Today’s Morning advertiser has an interview with David Grant (loved his work with Jackie Graham on Todd Rundgren’s ‘mated’)* of Moorhouse’s Brewery talking about the demise of the ‘traditional pub’.
This is something that has bugged me for a little while. It is one of those terms (almost as bad as ‘craft’ preceding the word beer) that seems to get thrown around but not really understood. The implications with the phrase traditional pub is one of the good old days when pubs were ‘real’ ‘proper’ pubs. Fine. So when was this exactly?
I say this because to have any meaning the ‘traditional pub’ has to pick a point in time when this perception of these real and proper pubs existed. Are we talking about the smoke filed pubs of the 70s with a bar (mostly for the men) and a separate ‘Lounge’ area for the ladies? Maybe 19th century ‘Beer houses’ where you were basically in someone’s living room, drinking from a tapped barrel on a table? What is your point of reference? If you were born in the 90’s a tradition pub to you might well be an ALL Bar One. If you were born in the 1930’s it might be an immediately ‘post-war’ pub that you see as ‘traditional’.
Your making it more difficult that it needs to be you say. Really it’s simple: It’s a pub, not a BAR. But a lot of these ‘pubs’ HAD and possibly still have ‘bars’ – see my 70s point above, so it’s not that simple.
Maybe it’s just pubs that aren’t part of a big chain? Only that wouldn’t really fit in with many of those looking back to their vision of the traditional pubs in the days when they were all owned by breweries. They were chain pubs. At least until the late 80s when the government stepped in to cut the brewers’ pub monopoly. In reality this was merely the start of pubs moving from all being owned and controlled by the breweries to a situation where they were all owned and controlled by Pubco’s instead. Different name, but much the same outcome if you ran a pub.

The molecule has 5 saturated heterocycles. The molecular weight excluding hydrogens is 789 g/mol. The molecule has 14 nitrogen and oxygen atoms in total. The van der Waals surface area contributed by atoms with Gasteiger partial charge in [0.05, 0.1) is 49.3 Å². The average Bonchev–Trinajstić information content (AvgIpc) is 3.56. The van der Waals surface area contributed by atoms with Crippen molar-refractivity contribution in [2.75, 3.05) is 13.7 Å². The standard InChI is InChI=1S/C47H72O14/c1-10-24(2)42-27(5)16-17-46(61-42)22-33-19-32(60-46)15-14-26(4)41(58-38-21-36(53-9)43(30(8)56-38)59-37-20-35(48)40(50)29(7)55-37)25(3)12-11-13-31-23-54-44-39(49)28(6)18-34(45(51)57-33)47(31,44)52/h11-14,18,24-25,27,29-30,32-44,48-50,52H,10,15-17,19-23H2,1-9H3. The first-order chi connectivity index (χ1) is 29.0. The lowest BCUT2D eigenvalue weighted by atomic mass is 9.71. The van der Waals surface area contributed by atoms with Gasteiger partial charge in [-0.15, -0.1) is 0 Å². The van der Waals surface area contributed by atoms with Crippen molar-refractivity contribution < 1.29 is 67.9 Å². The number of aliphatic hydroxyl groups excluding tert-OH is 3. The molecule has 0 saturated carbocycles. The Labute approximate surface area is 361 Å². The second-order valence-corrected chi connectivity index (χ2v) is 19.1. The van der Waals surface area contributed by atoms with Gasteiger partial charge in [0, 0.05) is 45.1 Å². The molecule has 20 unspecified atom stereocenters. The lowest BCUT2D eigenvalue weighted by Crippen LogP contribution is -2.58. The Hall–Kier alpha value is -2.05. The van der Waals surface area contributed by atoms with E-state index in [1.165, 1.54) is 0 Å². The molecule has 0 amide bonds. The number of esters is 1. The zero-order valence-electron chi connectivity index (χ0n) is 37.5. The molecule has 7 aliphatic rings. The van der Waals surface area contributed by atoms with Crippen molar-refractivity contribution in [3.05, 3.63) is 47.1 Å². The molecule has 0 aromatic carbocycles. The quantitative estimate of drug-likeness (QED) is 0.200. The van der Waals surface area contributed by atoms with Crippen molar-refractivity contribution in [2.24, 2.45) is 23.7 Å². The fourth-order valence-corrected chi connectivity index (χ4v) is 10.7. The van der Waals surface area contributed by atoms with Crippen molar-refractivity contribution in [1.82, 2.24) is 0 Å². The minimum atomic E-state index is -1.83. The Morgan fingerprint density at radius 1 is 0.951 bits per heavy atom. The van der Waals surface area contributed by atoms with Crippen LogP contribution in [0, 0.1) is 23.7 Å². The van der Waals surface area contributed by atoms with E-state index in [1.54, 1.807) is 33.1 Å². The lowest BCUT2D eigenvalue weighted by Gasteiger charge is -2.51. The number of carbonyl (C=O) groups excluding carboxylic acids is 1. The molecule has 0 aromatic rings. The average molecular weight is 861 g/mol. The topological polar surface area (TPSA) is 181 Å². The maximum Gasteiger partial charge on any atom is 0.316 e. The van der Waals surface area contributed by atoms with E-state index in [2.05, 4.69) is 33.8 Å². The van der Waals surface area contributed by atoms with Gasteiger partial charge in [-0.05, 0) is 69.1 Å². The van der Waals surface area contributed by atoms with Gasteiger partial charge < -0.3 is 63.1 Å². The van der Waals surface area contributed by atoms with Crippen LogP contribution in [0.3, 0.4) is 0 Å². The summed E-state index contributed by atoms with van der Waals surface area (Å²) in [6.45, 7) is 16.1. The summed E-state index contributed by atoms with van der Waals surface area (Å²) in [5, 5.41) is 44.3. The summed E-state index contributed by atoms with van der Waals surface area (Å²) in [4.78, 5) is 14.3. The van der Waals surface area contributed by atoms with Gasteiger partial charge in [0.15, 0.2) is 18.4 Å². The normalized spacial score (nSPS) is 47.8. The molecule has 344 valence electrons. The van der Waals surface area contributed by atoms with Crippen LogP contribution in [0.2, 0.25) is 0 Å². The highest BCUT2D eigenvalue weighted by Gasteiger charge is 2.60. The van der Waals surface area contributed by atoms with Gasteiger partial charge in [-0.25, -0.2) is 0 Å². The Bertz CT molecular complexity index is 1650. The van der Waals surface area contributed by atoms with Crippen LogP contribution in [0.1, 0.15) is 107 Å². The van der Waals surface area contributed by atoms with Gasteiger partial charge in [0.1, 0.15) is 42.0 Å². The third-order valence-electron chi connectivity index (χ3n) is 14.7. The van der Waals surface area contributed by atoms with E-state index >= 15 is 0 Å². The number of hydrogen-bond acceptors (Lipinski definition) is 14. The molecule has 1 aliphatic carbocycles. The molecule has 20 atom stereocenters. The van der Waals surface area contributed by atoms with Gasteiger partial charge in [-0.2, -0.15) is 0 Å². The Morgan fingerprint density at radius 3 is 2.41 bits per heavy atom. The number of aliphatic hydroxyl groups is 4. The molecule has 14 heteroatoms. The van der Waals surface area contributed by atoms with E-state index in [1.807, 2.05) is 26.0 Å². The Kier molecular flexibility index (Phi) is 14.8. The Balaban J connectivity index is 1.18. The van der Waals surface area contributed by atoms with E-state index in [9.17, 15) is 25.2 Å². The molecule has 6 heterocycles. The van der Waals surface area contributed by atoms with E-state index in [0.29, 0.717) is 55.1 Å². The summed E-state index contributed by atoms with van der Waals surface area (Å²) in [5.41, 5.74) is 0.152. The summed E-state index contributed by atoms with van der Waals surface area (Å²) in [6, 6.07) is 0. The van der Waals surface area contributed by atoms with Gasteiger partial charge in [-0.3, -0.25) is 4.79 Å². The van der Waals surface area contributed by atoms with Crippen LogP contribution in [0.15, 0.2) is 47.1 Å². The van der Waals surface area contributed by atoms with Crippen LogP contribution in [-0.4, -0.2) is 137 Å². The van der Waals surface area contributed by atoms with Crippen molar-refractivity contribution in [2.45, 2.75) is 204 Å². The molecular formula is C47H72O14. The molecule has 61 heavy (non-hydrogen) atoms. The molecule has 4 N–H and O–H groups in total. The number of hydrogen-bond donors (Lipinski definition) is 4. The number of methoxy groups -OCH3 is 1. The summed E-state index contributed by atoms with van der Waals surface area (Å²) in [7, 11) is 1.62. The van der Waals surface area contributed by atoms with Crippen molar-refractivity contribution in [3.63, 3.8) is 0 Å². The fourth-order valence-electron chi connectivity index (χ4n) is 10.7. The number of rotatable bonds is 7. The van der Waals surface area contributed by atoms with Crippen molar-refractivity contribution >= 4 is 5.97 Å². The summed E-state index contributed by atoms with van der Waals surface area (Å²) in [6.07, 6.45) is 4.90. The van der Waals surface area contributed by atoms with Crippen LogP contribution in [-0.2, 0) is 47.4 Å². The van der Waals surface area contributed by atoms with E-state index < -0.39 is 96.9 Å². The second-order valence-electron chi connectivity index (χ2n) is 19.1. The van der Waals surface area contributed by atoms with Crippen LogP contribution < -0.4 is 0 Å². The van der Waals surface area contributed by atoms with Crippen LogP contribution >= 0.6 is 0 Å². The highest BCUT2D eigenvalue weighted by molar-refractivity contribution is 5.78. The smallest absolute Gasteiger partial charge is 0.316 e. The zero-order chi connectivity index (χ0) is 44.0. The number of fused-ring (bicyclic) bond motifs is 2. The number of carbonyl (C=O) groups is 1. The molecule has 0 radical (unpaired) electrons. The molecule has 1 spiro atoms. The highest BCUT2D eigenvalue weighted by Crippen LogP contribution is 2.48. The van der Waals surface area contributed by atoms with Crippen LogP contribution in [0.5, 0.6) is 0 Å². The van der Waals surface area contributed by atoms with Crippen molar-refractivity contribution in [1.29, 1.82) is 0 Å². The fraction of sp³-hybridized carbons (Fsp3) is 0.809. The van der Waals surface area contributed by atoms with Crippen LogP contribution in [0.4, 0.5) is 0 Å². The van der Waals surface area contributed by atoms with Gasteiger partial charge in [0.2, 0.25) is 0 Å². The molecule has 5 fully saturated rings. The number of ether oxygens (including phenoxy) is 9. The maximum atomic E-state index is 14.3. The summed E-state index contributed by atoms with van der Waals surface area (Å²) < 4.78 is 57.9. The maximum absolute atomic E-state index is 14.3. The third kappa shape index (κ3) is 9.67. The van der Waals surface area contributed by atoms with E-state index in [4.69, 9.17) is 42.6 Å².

Am I just being contrary? Maybe I am. I grew up in pubs – in pubs that many would probably describe as ‘traditional’. I do understand what people are trying to say when they profess a love of the ‘traditional’ pub. It’s often based on that idea, that cozy village pub, real fire, low beamed roof, that is the heart of the local community. Yes? No?
My point is that my traditional pub is not necessarily your traditional pub or David Grant’s traditional pub, for me it is entirely dependent on your age and your points of reference.
*It’s not THAT David Grant.